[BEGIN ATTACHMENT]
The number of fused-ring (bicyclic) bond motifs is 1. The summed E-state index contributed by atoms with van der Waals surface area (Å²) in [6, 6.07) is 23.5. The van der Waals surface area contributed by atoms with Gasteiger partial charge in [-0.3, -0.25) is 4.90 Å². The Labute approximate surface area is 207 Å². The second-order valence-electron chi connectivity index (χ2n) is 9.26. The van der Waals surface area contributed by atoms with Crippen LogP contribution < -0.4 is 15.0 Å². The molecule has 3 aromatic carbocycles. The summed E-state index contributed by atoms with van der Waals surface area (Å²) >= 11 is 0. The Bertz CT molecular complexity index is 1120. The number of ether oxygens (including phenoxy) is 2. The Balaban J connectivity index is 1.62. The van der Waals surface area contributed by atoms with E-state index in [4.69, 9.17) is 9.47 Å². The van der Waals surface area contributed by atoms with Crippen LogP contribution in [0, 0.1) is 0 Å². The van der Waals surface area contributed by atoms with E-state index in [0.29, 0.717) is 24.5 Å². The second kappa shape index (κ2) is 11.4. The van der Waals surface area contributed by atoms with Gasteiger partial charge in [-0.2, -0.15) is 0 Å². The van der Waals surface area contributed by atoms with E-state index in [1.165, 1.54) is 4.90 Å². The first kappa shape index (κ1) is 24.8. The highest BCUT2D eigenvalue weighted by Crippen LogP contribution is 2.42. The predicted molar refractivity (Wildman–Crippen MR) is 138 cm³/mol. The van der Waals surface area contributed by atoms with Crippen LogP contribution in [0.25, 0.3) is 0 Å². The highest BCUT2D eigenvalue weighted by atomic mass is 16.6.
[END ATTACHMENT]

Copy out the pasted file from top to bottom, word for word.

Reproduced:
The number of fused-ring (bicyclic) bond motifs is 1. The summed E-state index contributed by atoms with van der Waals surface area (Å²) in [6, 6.07) is 23.5. The van der Waals surface area contributed by atoms with Gasteiger partial charge in [-0.3, -0.25) is 4.90 Å². The Labute approximate surface area is 207 Å². The second-order valence-electron chi connectivity index (χ2n) is 9.26. The van der Waals surface area contributed by atoms with Crippen LogP contribution < -0.4 is 15.0 Å². The molecule has 3 aromatic carbocycles. The summed E-state index contributed by atoms with van der Waals surface area (Å²) >= 11 is 0. The Bertz CT molecular complexity index is 1120. The number of ether oxygens (including phenoxy) is 2. The Balaban J connectivity index is 1.62. The van der Waals surface area contributed by atoms with E-state index in [4.69, 9.17) is 9.47 Å². The van der Waals surface area contributed by atoms with Crippen LogP contribution in [0, 0.1) is 0 Å². The van der Waals surface area contributed by atoms with E-state index in [0.29, 0.717) is 24.5 Å². The second kappa shape index (κ2) is 11.4. The van der Waals surface area contributed by atoms with Gasteiger partial charge in [-0.2, -0.15) is 0 Å². The van der Waals surface area contributed by atoms with E-state index in [1.165, 1.54) is 4.90 Å². The first kappa shape index (κ1) is 24.8. The highest BCUT2D eigenvalue weighted by Crippen LogP contribution is 2.42. The predicted molar refractivity (Wildman–Crippen MR) is 138 cm³/mol. The van der Waals surface area contributed by atoms with Crippen LogP contribution in [0.25, 0.3) is 0 Å². The highest BCUT2D eigenvalue weighted by atomic mass is 16.6.